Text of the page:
December 2016: Journal of National Black Nurses' Association: JNBNA
Crystal Lambert Champman, Allyssa L Harris, Comfort Enah
Black/African-American women living with the human immunodeficiency virus (HIV) are at greater risk for developing cervical cancer. However, little is known about their understanding of the human papilloma virus (HPV), cervical cancer, or Pap testing. Therefore, the purpose of this paper was to examine HPV and cervical cancer among Black/African-American women living with HIV This is a secondary data analysis of a cross-sectional descriptive study aimed at assessing perception about cervical cancer and Pap testing among a convenience sample of 300 women living with HIV For this analysis, data from 211 Black/African-American female participants were extracted...
December 2016: Journal of National Black Nurses' Association: JNBNA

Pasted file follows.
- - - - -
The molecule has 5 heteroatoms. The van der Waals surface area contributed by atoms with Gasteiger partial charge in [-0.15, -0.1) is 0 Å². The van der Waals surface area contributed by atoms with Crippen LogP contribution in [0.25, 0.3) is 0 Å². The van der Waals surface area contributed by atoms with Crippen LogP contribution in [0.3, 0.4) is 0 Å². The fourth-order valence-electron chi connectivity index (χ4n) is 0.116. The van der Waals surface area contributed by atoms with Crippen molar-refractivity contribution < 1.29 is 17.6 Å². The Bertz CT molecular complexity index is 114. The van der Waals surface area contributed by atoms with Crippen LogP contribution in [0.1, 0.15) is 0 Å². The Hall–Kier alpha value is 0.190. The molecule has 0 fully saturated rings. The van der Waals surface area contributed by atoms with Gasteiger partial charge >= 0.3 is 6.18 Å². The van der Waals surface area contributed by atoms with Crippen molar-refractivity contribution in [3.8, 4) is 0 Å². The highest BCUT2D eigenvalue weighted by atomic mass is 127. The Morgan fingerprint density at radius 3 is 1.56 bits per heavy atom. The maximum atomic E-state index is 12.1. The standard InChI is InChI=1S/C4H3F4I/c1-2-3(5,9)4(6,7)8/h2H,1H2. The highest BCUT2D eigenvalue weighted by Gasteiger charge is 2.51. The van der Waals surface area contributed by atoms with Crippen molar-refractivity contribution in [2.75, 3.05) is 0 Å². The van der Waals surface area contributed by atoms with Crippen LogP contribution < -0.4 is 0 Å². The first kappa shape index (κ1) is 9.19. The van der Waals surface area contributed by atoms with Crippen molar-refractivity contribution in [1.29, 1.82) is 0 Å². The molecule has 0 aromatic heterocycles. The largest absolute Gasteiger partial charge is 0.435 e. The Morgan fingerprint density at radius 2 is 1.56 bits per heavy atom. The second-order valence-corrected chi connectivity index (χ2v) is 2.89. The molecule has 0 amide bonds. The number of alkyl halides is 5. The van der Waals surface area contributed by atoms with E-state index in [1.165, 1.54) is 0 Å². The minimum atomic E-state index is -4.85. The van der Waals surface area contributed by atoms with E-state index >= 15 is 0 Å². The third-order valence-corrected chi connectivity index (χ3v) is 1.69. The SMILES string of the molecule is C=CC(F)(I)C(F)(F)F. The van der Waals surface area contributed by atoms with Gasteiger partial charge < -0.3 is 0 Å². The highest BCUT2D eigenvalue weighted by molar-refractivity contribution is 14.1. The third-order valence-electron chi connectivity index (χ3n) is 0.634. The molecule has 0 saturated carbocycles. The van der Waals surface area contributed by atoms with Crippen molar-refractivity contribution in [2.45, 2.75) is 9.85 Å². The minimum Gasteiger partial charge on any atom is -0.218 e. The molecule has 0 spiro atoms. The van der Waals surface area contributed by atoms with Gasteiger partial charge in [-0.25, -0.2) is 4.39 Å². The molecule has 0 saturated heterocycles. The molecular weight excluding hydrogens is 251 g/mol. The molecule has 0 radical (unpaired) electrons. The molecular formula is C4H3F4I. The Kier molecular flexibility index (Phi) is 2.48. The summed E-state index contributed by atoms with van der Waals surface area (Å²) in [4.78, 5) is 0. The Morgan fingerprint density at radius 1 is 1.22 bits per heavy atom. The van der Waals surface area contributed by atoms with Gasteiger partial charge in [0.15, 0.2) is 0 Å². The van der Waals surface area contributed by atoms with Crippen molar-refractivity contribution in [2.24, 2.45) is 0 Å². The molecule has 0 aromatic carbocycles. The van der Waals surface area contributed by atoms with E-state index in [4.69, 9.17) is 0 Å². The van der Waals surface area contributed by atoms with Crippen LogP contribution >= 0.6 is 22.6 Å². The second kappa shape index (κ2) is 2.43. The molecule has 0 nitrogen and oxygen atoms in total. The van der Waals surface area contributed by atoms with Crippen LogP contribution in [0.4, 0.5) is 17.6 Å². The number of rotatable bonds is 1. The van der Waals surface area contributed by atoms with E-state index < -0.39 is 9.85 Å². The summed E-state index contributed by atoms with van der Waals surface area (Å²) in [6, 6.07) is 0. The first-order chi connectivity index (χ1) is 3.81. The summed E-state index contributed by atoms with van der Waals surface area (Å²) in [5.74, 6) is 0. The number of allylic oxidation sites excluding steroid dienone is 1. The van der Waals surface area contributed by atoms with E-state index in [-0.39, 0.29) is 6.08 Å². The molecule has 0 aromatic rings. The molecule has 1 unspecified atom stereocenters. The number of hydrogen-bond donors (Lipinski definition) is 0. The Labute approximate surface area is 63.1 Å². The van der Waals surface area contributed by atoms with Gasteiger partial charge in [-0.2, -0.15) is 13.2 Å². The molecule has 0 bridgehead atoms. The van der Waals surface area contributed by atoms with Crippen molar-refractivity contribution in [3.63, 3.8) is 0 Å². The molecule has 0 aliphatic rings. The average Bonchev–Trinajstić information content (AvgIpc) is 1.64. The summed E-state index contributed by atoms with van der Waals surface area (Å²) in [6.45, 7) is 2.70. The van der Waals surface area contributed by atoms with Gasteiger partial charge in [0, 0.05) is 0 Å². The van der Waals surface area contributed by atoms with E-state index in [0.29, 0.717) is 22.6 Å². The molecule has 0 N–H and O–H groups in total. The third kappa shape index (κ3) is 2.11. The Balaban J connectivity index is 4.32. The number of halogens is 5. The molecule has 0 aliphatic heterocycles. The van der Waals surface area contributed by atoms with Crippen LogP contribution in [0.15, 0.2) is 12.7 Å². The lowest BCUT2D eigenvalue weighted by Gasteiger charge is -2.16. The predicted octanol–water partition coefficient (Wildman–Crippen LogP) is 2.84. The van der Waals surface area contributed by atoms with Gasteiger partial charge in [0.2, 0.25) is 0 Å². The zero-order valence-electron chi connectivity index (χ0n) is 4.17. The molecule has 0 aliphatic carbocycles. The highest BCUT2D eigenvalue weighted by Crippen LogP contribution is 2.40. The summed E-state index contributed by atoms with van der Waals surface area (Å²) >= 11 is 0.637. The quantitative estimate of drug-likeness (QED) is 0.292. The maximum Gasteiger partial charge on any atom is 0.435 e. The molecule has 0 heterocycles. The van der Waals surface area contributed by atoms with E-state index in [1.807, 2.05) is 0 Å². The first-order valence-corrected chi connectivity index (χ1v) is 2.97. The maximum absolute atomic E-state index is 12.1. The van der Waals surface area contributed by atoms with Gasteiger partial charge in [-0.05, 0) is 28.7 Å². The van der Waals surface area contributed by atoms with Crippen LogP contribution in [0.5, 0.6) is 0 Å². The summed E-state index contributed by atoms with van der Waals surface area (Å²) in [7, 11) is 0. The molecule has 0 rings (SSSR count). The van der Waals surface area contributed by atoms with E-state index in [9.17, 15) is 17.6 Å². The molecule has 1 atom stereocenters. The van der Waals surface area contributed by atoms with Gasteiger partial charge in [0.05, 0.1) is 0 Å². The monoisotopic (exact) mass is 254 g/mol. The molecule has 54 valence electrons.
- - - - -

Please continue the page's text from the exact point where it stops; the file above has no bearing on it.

Faye Gary, Rui Li, Hui Zhu, Amy Y Zhang, Cheryl Killion
This study examined the differences among 57 depressed and nondepressed African-American cancer patients and their use of social support and self-coping resources. In-depth interviews were used to elicit narrative responses and Fisher's exact test was used to compare the 2 groups. The depressed patients, as determined by 3 depression scales, more frequently reported having no supportive family, lacking a support system, having sedentary hobbies, or using alcohol or drugs as coping strategies compared to the nondepressed patients...
December 2016: Journal of National Black Nurses' Association: JNBNA
Diane C Berry, Emily G Hall, Madeline N Neal, Reuben Adatorwovor, Todd A Schwartz, Alison Stuebe
The purpose of this pilot study was as follows: Aim I was to determine the feasibility of the intervention, including its acceptability, and tofurther refine intervention materials and study procedures including recruitment, enrollment, intervention, retention, and data collection. Aim 2 was to test the initial effects of the intervention on the primary outcome of fasting blood glucose and secondary outcomes including metabolic, clinical, adiposity, health behavior, and self-efficacy outcomes in women. Aim 3 examined infant feeding...
December 2016: Journal of National Black Nurses' Association: JNBNA